Hertz-Picciotto has been honored with numerous appointments to state, national and international advisory panels, including such organizations as the Food Safety in Europe Working Group, the United States Environmental Protection Agency, the National Toxicology Program, the California Air Resources Board, and the NIH Interagency Coordinating Committee on Autism Research. She also provides services to numerous foundations, including acting as a Scientific Advisor for Healthy Child, Healthy World and for Autism Speaks.

Her other accomplishments include chairing the two National Academy of Sciences and Institute of Medicine panels on Agent Orange and Vietnam Veterans and, more recently, the Institute of Medicine Committee on Breast Cancer and the Environment; being elected president of two of the largest professional epidemiology societies; and chairing the Expert Panel on the United States Centers for Disease Control and Prevention’s Vaccine Safety Database for Studies of Autism and Thimerosal. Hertz-Picciotto has taught epidemiologic methods on four continents and mentored over 60 doctoral and postdoctoral scholars. In 2011, she received the Goldsmith Lifetime Achievement Award from the International Society for Environmental Epidemiology.  

The UC Davis School of Medicine is among the nation's leading medical schools, recognized for its research and primary-care programs. The school offers fully accredited master's degree programs in public health and in informatics, and its combined M.D.-Ph.D. program is training the next generation of physician-scientists to conduct high-impact research and translate discoveries into better clinical care. Along with being a recognized leader in medical research, the school is committed to serving underserved communities and advancing rural health. For more information, visit UC Davis School of Medicine at medschool.ucdavis.edu.

Pediatric Heart Center | UC Davis Children's Hospital
  • UC Davis Pediatric Heart Center

The UC Davis Pediatric Heart Center is inland Northern California's only full-service pediatric heart center, offering the latest tests and treatments for a range of congenital heart conditions. Our integrated multidisciplinary team of surgeons, specialists, physicians, nurses and researchers provide some of Northern California's most sophisticated specialty and surgical expertise in:

  • Pediatric cardiology
  • Pediatric cardiothoracic surgery
  • Cardiac catheterization and electrophysiology
  • Neonatal and pediatric intensive care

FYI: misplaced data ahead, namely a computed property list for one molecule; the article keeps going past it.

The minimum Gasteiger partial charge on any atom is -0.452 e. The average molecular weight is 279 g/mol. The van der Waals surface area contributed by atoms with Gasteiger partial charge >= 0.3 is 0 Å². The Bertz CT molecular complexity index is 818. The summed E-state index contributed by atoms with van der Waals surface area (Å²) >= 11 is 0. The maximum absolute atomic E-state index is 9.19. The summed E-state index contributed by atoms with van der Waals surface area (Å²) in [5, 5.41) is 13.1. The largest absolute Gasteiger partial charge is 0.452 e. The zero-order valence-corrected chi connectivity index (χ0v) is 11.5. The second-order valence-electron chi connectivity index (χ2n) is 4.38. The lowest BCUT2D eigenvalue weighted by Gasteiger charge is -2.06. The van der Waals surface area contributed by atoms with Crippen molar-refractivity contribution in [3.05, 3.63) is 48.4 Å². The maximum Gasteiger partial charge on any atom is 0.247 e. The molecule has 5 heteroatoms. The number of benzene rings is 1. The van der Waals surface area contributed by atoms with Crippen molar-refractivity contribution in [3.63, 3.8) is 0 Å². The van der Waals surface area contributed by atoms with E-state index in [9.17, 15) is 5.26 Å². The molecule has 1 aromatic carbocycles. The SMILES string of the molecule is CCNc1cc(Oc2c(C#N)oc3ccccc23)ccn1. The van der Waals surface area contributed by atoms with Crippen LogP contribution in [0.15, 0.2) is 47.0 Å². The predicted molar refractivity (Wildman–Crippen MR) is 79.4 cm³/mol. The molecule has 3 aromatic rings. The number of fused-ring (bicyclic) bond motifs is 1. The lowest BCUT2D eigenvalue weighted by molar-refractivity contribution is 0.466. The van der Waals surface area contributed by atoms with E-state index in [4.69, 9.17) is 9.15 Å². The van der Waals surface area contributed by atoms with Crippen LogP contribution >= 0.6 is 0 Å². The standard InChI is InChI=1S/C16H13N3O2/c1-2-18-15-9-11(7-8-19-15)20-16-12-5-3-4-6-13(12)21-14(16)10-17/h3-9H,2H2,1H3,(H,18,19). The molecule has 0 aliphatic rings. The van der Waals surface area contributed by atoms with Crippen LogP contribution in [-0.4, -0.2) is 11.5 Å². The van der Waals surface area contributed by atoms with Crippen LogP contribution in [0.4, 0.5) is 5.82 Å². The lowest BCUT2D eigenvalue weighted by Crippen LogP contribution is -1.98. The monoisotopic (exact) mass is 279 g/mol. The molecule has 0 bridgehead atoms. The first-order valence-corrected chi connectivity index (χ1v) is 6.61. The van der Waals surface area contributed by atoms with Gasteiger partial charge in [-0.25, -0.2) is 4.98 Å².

• Pediatric critical care nursing
  • Fetal diagnosis of heart defects

Our pediatric heart specialists treat patients both in Sacramento and throughout Northern California at our outreach clinics, which allow children in outlying areas to receive a consultation and evaluation without having to travel to Sacramento.

To schedule an appointment at any of our clinic locations, please call 916-734-3456.

The Pediatric Heart Center sees patients in the Sacramento area at the Glassrock Building (see map) on the campus of the UC Davis Medical Center and at the UC Davis Medical Group clinics in Roseville and Auburn.

We also schedule and hold monthly outreach clinics in Redding, Chico, Stockton, and Marysville. To schedule an appointment at any of our clinics, please call 916-734-3456.

View all clinic locations with maps and directions »

Surgical intervention for infants diagnosed with congenital heart disease addresses a variety of defects, including:

Some conditions may be treated using catheters - thin, flexible, narrow tubes threaded through blood vessels to the heart - rather than traditional, invasive cardiothoracic surgery. Cardiac catheterization can be used to make repairs, like closing holes in the heart muscle or removing obstructions from the blood vessels, or to place stents in narrowed or blocked blood vessels to keep them open.

Pediatric cardiac electrophysiology uses radiofrequency catheter ablation to treat cardiac arrhythmias, disrupting areas of the heart that are the source of the electrical irregularities.

Patient story, cardiothoracic surgery

Gary Raff, pediatric heart surgeon talks about what we do at UC Davis in the cardiac operating room. Patient story of Elijah Rangel who underwent surgery for congenital heart disease.

Pediatric heart patients recover in UC Davis' state-of-the-art Pediatric Intensive Care Unit/Pediatric Cardiac Intensive Care Unit (PICU/PCICU). The unit has a 2-to-1 patient-to-nurse ratio, and critical care medicine physicians are on site 24 hours a day, seven days a week.

Larger, single-patient rooms enhance family-centered care - a sleeping sofa and a chair in each room enable family members to remain at their child's bedside around the clock. Each room has its own bathroom.

Children who are well enough have access to an activity room with music, art and play therapy provided by the hospital's Child Life and Creative Arts Therapy Department. The program helps relieve the stress and anxiety of hospitalization.

The Pediatric Heart Center is part of the National Pediatric Cardiology Quality Improvement Collaborative, a group of 58 medical institutions that collaborates on quality improvement tools and methods to improve the health outcomes of care for children with cardiovascular disease and enhance communication between clinicians and parents. More information about the NPCQI's programs and outcomes is available from their website.